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Copyright Case Opinion Summaries

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Leonard takes photographs of stem cells using electron microscopes. Only a few photographers engage in this highly technical type of photography. The images first appear in black and white, and Leonard uses his “artistic judgment” to enhance the photos in color. Leonard created the images at issue in the 1990s but did not register them with the Copyright Office until 2007, when he planned to file suit. Stemtech “formulates” and sells nutritional supplement products through thousands of distributors. In 2006, Stemtech contacted Leonard about using Image for its internal magazine and its website. Stemtech declined to license the image for website use because the price was too high but used the image twice in its magazine. Leonard billed Stemtech $950 but was only paid $500. Stemtech then used the images without a license in its other promotional materials, including websites, In 2007, Leonard discovered his images on numerous Stemtech-affiliated websites. He took screenshots of and archived the webpages and retained copies of emails he sent to the contacts on various sites. When Stemtech refused Leonard’s requests, Leonard filed suit for copyright infringement. A jury returned a $1.6 million verdict in Leonard’s favor. The Third Circuit affirmed, rejecting challenges to various rulings, but vacated the district court’s denial of Leonard’s request for pre-judgment interest. View “Leonard v. Stemtech Int’l, Inc” on Justia Law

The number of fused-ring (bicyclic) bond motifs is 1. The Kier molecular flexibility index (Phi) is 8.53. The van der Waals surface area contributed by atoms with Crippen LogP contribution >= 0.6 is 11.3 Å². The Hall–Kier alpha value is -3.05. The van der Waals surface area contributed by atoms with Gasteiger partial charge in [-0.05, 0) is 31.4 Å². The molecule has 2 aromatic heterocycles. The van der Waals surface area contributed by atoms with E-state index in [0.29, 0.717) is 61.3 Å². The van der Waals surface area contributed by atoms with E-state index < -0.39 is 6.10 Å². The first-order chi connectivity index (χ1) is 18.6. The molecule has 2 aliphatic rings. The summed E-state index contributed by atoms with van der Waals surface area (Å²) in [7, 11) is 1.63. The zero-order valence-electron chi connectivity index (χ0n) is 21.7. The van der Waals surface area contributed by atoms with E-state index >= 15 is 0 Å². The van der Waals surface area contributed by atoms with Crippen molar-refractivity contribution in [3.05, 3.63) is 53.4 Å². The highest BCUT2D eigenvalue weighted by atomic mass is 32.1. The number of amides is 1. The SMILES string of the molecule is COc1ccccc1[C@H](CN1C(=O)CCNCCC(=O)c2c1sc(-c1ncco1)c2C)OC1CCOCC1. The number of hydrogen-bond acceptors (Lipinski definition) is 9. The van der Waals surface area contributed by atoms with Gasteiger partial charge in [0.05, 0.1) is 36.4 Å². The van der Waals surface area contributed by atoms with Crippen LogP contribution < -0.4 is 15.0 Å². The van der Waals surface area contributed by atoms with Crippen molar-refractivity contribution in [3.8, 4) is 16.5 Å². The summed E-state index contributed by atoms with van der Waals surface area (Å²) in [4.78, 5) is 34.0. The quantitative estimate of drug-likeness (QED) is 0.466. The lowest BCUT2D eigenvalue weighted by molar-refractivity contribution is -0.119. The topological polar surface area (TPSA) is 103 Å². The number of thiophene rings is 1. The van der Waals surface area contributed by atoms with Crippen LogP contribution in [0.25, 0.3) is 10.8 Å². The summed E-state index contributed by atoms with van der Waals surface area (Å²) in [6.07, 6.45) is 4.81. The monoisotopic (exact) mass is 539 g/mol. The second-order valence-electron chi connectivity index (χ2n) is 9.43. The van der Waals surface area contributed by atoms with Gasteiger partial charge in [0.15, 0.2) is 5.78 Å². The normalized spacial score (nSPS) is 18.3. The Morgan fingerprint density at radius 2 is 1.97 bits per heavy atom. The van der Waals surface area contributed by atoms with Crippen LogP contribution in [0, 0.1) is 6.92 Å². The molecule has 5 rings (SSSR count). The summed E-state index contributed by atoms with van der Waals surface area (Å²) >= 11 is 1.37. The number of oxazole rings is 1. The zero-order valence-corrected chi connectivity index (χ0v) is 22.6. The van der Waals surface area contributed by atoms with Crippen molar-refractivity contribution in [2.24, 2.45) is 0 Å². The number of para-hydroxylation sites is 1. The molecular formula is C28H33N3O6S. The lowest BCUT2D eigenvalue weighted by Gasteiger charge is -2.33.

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Plaintiff suit against Live Nation asserting claims for copyright infringement under 17 U.S.C. 101 et seq., and removal of copyright management information (CMI) under 17 U.S.C. 1202. Live Nation stipulated in the district court that it infringed plaintiff’s copyrights when it used his photos of Run-DMC without his authorization on t-shirts and a calendar. The district court granted summary judgment for Live Nation on plaintiff’s claims. The court concluded that, drawing all inferences in plaintiff’s favor, the evidence in the record gave rise to a triable issue of fact as to Live Nation’s willfulness. Therefore, the court reversed the grant of summary judgment as to this issue. The court also reversed the district court’s dismissal of plaintiff’s claim under section 1202(b) of the Digital Millennium Copyright Act, 17 U.S.C. 1202(b). In this case, the court concluded that the record creates a triable issue of fact as to whether Live Nation distributed plaintiff’s photographs with the requisite knowledge. How Live Nation came to possess plaintiff’s photographs – and thus whether it had knowledge that the CMI had been removed – is a fact “particularly within” Live Nation’s knowledge. It would be unfair to burden plaintiff at the summary judgment stage with proving that knowledge with greater specificity than he did. Finally, the court held that the provision, in Section 504(c)(1) of the Copyright Act, of separate statutory damage awards for the infringement of each work “for which any two or more infringers are liable jointly and severally” applies only to parties who have been determined jointly and severally liable in the course of the liability determinations in the case for the infringements adjudicated in the action. Because plaintiff did not join any of his alleged downstream infringers as defendants in this case, the district court correctly held that he was limited to one award per work infringed by Live Nation. View “Friedman v. Live Nation Merchandise” on Justia Law